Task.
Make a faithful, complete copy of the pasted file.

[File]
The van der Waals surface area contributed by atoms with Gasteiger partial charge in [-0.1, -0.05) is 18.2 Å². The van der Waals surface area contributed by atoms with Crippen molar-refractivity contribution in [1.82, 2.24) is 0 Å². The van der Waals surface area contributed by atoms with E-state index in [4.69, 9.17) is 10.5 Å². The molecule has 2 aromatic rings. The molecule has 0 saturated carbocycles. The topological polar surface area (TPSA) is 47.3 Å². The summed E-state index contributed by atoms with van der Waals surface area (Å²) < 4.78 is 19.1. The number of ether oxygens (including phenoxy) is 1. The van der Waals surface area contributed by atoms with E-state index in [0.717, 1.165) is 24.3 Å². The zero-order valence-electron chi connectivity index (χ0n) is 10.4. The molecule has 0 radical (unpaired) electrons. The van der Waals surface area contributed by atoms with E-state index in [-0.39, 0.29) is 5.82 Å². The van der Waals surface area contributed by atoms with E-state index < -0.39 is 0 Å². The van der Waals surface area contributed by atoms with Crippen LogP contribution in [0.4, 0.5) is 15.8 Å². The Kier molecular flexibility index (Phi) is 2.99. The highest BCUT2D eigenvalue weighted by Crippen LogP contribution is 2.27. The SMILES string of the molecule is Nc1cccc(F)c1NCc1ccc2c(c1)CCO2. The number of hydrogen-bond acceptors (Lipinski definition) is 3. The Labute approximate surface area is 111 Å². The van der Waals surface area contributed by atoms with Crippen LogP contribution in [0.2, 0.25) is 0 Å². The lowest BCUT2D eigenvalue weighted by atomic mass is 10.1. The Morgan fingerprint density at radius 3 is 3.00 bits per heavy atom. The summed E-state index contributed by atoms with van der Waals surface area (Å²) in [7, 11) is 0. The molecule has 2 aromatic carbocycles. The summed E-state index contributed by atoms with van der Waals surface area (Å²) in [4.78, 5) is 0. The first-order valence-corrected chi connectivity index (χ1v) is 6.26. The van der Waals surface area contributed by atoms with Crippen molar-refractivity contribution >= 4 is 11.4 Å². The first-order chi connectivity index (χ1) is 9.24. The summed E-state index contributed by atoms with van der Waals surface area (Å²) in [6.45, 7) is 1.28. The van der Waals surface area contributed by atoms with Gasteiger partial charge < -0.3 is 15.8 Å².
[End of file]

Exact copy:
The van der Waals surface area contributed by atoms with Gasteiger partial charge in [-0.1, -0.05) is 18.2 Å². The van der Waals surface area contributed by atoms with Crippen molar-refractivity contribution in [1.82, 2.24) is 0 Å². The van der Waals surface area contributed by atoms with E-state index in [4.69, 9.17) is 10.5 Å². The molecule has 2 aromatic rings. The molecule has 0 saturated carbocycles. The topological polar surface area (TPSA) is 47.3 Å². The summed E-state index contributed by atoms with van der Waals surface area (Å²) < 4.78 is 19.1. The number of ether oxygens (including phenoxy) is 1. The van der Waals surface area contributed by atoms with E-state index in [0.717, 1.165) is 24.3 Å². The zero-order valence-electron chi connectivity index (χ0n) is 10.4. The molecule has 0 radical (unpaired) electrons. The van der Waals surface area contributed by atoms with E-state index in [-0.39, 0.29) is 5.82 Å². The van der Waals surface area contributed by atoms with E-state index < -0.39 is 0 Å². The van der Waals surface area contributed by atoms with Crippen LogP contribution in [0.4, 0.5) is 15.8 Å². The Kier molecular flexibility index (Phi) is 2.99. The highest BCUT2D eigenvalue weighted by Crippen LogP contribution is 2.27. The SMILES string of the molecule is Nc1cccc(F)c1NCc1ccc2c(c1)CCO2. The number of hydrogen-bond acceptors (Lipinski definition) is 3. The Labute approximate surface area is 111 Å². The van der Waals surface area contributed by atoms with Crippen LogP contribution in [0.2, 0.25) is 0 Å². The lowest BCUT2D eigenvalue weighted by atomic mass is 10.1. The Morgan fingerprint density at radius 3 is 3.00 bits per heavy atom. The summed E-state index contributed by atoms with van der Waals surface area (Å²) in [7, 11) is 0. The molecule has 2 aromatic carbocycles. The summed E-state index contributed by atoms with van der Waals surface area (Å²) in [4.78, 5) is 0. The first-order valence-corrected chi connectivity index (χ1v) is 6.26. The van der Waals surface area contributed by atoms with Crippen molar-refractivity contribution >= 4 is 11.4 Å². The first-order chi connectivity index (χ1) is 9.24. The summed E-state index contributed by atoms with van der Waals surface area (Å²) in [6.45, 7) is 1.28. The van der Waals surface area contributed by atoms with Gasteiger partial charge < -0.3 is 15.8 Å².